We have nearly finished the extension we have been working on for the last few months in Hackney. The walls, roof and floor are all in place and there is just fit out for the inside and the green roof to go on top.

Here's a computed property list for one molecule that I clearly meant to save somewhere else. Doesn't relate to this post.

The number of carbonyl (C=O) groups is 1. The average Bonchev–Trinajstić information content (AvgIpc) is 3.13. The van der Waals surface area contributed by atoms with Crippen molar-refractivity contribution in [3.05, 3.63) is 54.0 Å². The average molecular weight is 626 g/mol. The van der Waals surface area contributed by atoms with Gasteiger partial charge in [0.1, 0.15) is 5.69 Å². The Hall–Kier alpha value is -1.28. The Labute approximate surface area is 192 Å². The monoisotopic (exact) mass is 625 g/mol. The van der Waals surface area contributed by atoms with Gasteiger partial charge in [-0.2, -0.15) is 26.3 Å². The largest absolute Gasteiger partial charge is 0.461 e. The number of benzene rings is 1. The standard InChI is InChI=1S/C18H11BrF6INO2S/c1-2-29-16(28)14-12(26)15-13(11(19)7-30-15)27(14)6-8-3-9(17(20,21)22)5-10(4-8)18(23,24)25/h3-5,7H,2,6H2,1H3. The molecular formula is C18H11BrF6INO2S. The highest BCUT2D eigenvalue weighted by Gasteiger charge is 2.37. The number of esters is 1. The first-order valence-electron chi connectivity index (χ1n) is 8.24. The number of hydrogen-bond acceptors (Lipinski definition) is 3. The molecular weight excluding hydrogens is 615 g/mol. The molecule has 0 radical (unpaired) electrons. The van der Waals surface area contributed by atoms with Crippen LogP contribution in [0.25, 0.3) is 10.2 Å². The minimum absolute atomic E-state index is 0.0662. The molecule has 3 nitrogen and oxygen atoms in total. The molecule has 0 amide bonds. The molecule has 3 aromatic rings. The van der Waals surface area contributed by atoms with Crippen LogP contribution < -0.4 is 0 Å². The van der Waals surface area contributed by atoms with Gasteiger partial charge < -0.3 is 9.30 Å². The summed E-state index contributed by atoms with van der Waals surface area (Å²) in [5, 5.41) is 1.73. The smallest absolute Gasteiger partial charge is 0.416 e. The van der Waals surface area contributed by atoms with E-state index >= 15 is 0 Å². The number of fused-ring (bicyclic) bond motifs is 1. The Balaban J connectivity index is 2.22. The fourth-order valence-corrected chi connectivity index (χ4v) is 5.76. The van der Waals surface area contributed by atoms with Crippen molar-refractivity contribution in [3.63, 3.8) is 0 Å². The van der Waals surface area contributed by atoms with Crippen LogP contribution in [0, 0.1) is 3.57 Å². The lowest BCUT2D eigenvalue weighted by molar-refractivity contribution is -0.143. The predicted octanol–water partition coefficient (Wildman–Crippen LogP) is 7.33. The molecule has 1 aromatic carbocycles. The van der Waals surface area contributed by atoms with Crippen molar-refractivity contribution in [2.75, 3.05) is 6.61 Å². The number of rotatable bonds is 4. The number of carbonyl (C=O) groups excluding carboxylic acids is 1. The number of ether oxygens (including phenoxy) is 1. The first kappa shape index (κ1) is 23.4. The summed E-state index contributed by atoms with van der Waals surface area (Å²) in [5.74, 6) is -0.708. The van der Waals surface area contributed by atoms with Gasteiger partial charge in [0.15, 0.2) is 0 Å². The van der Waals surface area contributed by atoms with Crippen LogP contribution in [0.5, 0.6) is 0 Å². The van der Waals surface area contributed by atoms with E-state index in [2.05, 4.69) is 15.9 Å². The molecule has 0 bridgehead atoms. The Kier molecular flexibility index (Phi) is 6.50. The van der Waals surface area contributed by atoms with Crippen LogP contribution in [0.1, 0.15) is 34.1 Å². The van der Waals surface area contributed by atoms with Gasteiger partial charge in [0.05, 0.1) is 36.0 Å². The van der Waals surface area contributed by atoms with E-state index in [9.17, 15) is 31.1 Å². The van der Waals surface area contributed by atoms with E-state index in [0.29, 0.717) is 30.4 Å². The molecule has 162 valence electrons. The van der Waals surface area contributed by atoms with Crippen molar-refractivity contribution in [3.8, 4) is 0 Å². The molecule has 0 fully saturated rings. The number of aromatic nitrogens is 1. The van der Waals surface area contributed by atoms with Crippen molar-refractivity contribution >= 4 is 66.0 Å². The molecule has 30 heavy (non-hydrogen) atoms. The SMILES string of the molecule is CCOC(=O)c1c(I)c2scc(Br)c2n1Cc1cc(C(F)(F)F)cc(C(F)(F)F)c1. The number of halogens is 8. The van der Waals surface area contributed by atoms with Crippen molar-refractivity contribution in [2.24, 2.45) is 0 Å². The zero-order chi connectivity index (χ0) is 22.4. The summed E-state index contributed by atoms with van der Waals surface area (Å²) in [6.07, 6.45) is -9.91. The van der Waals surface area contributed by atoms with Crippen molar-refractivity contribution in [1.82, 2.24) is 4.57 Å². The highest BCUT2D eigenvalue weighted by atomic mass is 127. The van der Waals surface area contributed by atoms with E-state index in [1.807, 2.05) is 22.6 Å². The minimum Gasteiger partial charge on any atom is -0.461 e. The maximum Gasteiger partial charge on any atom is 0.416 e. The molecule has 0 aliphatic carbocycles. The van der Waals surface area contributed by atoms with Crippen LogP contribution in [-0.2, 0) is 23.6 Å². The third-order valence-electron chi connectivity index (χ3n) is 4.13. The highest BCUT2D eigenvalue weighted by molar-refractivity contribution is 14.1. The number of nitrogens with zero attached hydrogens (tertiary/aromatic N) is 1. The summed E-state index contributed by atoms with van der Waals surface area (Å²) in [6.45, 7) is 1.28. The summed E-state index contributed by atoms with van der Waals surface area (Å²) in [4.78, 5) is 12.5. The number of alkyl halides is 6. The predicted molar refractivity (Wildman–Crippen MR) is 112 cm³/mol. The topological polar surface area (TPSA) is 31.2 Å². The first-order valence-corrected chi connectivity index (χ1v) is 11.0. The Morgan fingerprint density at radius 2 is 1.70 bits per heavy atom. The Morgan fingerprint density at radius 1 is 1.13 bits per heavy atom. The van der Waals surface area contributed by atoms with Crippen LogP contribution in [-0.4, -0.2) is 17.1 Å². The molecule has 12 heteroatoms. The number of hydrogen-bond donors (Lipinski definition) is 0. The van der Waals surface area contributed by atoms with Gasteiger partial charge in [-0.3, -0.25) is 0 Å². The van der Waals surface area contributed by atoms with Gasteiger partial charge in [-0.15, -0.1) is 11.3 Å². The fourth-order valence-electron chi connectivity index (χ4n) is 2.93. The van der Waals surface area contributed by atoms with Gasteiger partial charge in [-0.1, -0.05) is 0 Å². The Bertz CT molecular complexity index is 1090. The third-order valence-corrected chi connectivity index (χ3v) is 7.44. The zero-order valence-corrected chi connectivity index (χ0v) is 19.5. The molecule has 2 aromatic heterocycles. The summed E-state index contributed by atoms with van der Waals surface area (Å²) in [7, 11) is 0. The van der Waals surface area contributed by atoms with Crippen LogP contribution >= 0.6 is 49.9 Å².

Just a quick update, we broke ground on a new extension last week. It’s mostly just digging at the moment but still exciting. I got to put up a sign outside the house: The project will develop over the next few weeks. The walls incorporate high levels of insulation and will be made using reclaimed materials including a white glazed brick interior and re-used wood cladding. I spent some time in @thewashcoffee going through the plans from Clements Design with Shaun the project manager on Wednesday, checking the build process and making sure we will avoid thermal bridges. The design looks sound and we are starting on the steel supports over the next few days. The guys all look smart in the new Ecoalex hi vis vests and are looking for opportunities to save materials on site and re-use as much as they can in the build.